Published Jun 01, 2000Your last album was several years ago.
I was pretty much retired. I did an album in 1997; I had basically been retired since '93, but the record company, Aquarius, made me do one in '97. Well, they didn't make me, but I was under contract and I had some songs and they liked them. Then I came out here, not thinking I was going to do anything, but I did want to jam with my original drummer Ed and my original guitar player Rockin' Roland, and we wound up having a band, and we're having the bestest time in the whole world.
Is Ed Dobek known as Sparky the Happy Troll?
Yes. He's also easily the most hated man in show business. It's true out here, man, oh my god. Mike McDonald of Jr. Gone Wild did his biggest show at Dinwoody Lounge here, and it was Ed's last show with him, obviously: he came out covered in mustard and, for every song, he played the drum beat to "Making Plans For Nigel." So a lot of musicians here aren't very fond of him. When I toured with him in 1997, I had to talk people out of beating him up almost every night, for past offences. But I love him. So the chance to play with these guys again, and then we got Sherri-Lee Heschel in the band, and she's booking all these shows so we're playing all over. Then Cameron Noyes, a promoter in Vancouver, got involved and said, "Do you want to go to Europe?" And I said sure, like I usually do. I said it'd be fun, but I don't want to do any work and I'd need a distribution deal. He came back with two distribution deals for Road Gore, so it looks like we're going there in the fall.
To promote Road Gore?
Hey man, my records are timeless.
Maybe you shouldn't even tell them it's an old record.
Hell no. I've got all my work cut out for me in Europe for the next 15 years! It was partly from having Roland in the band again. My old partner George Wall, who is the consummate musician, always said that Roland was the probably the best Jerry Jerry guitar player ever. And I agree, he was amazing.
How many were there over the years?
(laughs) I couldn't even guess, man. Lots. Lots. If you assume half the musicians were guitar players, I'd put it at around 20.
What brought you back to Edmonton?
Family considerations. My wife wanted our kids to know their cousins and meet their aunts and stuff. Things of that nature. And I wasn't doing much at the time out there.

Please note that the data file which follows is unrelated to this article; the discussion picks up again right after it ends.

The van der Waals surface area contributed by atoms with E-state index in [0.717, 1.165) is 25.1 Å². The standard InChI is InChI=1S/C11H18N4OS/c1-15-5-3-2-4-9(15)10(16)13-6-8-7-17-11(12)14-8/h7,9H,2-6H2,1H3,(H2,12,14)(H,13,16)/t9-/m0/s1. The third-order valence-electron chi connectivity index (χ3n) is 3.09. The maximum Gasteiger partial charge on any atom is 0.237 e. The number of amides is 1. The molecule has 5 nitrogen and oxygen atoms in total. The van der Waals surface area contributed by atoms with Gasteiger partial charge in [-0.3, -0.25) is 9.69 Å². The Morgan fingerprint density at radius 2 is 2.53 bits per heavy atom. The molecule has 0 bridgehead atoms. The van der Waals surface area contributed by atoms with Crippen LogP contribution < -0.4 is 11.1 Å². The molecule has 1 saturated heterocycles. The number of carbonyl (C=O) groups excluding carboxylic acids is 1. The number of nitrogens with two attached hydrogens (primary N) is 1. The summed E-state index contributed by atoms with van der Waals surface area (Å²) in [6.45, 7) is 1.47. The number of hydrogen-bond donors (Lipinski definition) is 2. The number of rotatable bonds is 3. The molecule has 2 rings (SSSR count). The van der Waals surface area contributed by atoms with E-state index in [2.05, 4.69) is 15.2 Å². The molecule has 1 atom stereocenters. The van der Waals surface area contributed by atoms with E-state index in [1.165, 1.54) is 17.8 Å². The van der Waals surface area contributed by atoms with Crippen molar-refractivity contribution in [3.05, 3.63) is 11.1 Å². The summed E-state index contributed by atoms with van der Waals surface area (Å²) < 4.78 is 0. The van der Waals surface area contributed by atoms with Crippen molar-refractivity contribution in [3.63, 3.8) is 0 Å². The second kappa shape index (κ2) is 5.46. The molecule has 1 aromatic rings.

How long were you in Montreal?
I moved there in '86, and then again in '87. The first one didn't take.
Why did you move there?
The music scene was exciting. There were a couple of things. We had the Og deal, so that's where our record label was. It was closer to more major centres. I was kind of bored with Edmonton at that time. And there was an exciting music scene happening in Montreal that we got to be a part of while it lasted.
That was more than the Og people too.
There was that initially. But what I'm talking about more is the Pipeline thing. It was this guy Bill Barvaris who ran Cargo Records at that time. They started Pipeline Records, and right away they signed us and Ray Condo and Mack MacKenzie and Three O'Clock Train and the Doughboys. But they went bankrupt because they made four records and didn't have any of them out yet. So that definitely took a couple of years off my career, and probably everyone else's. That album, Battle Hymn of the Apartment, came out in '87.
There was a lot of cross-pollination in Montreal.
I guess. It was just a very vibrant local scene. Local bands would outdraw out-of-town bands constantly, or consistently. On a club level.
Any theories as to why that was a time and place?
It happens everywhere every now and then. There is a real good energy and real good talent. It's an enjoyable thing. People get a palpable sense of the energy and it works for a while.
Gerard said that before that there wasn't much of a live scene before that, and people made up their own rules.